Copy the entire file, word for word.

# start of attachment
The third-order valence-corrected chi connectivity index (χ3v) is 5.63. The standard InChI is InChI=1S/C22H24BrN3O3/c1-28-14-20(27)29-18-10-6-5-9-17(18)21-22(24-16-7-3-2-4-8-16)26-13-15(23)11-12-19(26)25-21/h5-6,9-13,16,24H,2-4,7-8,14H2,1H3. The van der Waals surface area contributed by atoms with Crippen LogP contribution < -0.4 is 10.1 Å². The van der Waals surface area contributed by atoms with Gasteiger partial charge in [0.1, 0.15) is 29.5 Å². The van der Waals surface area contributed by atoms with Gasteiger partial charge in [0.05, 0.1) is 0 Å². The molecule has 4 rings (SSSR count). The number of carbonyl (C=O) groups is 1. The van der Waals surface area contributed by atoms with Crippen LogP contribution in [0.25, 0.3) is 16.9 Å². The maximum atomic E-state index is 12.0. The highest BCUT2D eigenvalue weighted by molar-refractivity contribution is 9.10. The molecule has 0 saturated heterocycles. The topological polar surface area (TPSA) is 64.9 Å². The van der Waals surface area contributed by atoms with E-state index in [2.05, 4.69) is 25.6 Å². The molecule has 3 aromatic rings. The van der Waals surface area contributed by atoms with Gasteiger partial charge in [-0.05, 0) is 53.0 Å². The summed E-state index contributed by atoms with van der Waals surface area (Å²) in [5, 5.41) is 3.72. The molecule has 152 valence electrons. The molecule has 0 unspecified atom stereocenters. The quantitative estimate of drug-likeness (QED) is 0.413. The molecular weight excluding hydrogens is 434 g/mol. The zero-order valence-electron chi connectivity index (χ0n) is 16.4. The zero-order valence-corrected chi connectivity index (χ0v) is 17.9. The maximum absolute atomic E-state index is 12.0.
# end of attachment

The third-order valence-corrected chi connectivity index (χ3v) is 5.63. The standard InChI is InChI=1S/C22H24BrN3O3/c1-28-14-20(27)29-18-10-6-5-9-17(18)21-22(24-16-7-3-2-4-8-16)26-13-15(23)11-12-19(26)25-21/h5-6,9-13,16,24H,2-4,7-8,14H2,1H3. The van der Waals surface area contributed by atoms with Crippen LogP contribution < -0.4 is 10.1 Å². The van der Waals surface area contributed by atoms with Gasteiger partial charge in [0.1, 0.15) is 29.5 Å². The van der Waals surface area contributed by atoms with Gasteiger partial charge in [0.05, 0.1) is 0 Å². The molecule has 4 rings (SSSR count). The number of carbonyl (C=O) groups is 1. The van der Waals surface area contributed by atoms with Crippen LogP contribution in [0.25, 0.3) is 16.9 Å². The maximum atomic E-state index is 12.0. The highest BCUT2D eigenvalue weighted by molar-refractivity contribution is 9.10. The molecule has 0 saturated heterocycles. The topological polar surface area (TPSA) is 64.9 Å². The van der Waals surface area contributed by atoms with E-state index in [2.05, 4.69) is 25.6 Å². The molecule has 3 aromatic rings. The van der Waals surface area contributed by atoms with Gasteiger partial charge in [-0.05, 0) is 53.0 Å². The summed E-state index contributed by atoms with van der Waals surface area (Å²) in [5, 5.41) is 3.72. The molecule has 152 valence electrons. The molecule has 0 unspecified atom stereocenters. The quantitative estimate of drug-likeness (QED) is 0.413. The molecular weight excluding hydrogens is 434 g/mol. The zero-order valence-electron chi connectivity index (χ0n) is 16.4. The zero-order valence-corrected chi connectivity index (χ0v) is 17.9. The maximum absolute atomic E-state index is 12.0.